YOUNG VOICES: ACT, SAT, what's in it for me?

2014-04-21T00:00:00Z YOUNG VOICES: ACT, SAT, what's in it for me?By Brianna Howerton nwitimes.com
April 21, 2014 12:00 am  • 

Standardized testing is a grueling part of the college admissions process that every college-bound student has to endure. The SAT and ACT are meant to aid colleges in their selection of students through the evaluation of test scores from all high school students. College Board is making changes to its test which will take effect spring 2016. Although these changes may be positive in some ways, it appears the makers of the test are simply trying to compete with the ACT.

The proposed changes to the SAT are meant to be more relevant to the education high school students are actually receiving. The writing section will be optional and will contain an analytical essay, and there will be less emphasis on vocabulary in the reading sections. The vocabulary tested will be “less obscure” than in recent years, according to College Board. The range of math topics tested will be narrowed. The scoring will change from 2400 to 1600, and points will no longer be deducted for incorrect answers.

The last time the SAT saw great revisions was in 2005, when the scoring scale was changed from 1600 to 2400 and the essay section was added.

College Board also will be partnering with Khan Academy to provide free test preparation beginning in spring 2015 to create a fair opportunity for students of all economic circumstances. However, students of higher income families will probably still test higher as they do now because of private tutoring, better high school educations and other economic advantages College Board cannot control.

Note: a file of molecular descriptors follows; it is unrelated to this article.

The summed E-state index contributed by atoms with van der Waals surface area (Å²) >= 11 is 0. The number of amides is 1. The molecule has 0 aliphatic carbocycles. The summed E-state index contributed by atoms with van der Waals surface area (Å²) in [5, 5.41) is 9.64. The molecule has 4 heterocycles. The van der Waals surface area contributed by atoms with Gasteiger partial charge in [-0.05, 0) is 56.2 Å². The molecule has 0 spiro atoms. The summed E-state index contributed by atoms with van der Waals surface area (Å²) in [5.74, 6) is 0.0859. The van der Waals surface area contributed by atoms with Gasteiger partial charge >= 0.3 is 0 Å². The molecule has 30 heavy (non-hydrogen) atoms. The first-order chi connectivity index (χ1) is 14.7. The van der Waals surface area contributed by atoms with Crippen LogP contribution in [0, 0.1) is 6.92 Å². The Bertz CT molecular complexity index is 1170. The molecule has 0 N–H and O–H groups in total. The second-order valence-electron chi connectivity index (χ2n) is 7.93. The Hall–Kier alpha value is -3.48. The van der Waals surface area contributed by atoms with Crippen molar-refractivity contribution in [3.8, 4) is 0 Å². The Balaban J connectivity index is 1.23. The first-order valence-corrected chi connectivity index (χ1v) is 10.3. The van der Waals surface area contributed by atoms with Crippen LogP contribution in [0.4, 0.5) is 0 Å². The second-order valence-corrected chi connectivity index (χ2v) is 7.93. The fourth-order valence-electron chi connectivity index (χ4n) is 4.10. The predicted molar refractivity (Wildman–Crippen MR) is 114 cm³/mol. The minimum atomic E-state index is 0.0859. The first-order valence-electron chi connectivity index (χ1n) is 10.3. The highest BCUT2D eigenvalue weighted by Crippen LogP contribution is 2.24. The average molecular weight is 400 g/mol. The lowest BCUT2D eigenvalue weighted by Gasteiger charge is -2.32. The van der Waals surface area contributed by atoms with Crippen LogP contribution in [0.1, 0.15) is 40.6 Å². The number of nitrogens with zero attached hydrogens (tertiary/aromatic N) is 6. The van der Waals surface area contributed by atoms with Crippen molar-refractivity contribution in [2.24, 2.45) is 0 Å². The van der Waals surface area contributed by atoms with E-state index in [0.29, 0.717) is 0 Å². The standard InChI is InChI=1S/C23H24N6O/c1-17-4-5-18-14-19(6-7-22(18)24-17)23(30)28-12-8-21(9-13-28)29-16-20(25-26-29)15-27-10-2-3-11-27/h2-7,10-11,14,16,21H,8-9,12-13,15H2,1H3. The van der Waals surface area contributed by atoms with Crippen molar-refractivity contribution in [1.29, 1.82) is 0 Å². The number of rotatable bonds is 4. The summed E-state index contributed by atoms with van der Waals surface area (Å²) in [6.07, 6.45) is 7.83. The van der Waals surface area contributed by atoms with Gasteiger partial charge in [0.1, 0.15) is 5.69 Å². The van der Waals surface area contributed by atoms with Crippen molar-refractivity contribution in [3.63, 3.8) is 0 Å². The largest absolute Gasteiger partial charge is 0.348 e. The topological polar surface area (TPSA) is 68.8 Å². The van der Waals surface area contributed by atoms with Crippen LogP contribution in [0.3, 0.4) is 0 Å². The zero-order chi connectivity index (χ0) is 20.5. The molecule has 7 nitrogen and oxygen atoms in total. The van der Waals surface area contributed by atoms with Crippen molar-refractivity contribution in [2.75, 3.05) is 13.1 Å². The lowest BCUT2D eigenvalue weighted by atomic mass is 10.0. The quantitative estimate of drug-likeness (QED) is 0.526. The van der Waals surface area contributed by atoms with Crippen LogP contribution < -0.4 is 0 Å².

Although it seems College Board has good intentions making the SAT more relevant to students and what they are actually learning in high school, it is hard to ignore that in 2012, 1,666,017 students took the ACT, while 1,664,479 took the SAT, according to the National Center for Fair and Open Testing – the first time the number of ACT takers has surpassed that of the SAT.

The more students who take the exam, the more money College Board will make. The 2016 changes may encourage more students to take the SAT instead of the ACT. Rather than testing college preparation, test makers are monopolizing the standardized testing system.

The SAT is arguably compromising its standards for students by making its essay optional and giving more specific guidelines for which math topics to study. The makers of the SAT may simply be trying to stay ahead of the ACT in terms of number of students taking the exam.

Competition between the ACT and SAT may be the driving force for the changes to the SAT. Whatever the true intention is, hopefully all students will benefit in some way because the test will be more relevant to real high school education.

Brianna Howerton, of Hobart, is a junior at Andrean High School. The opinions are the writer's.

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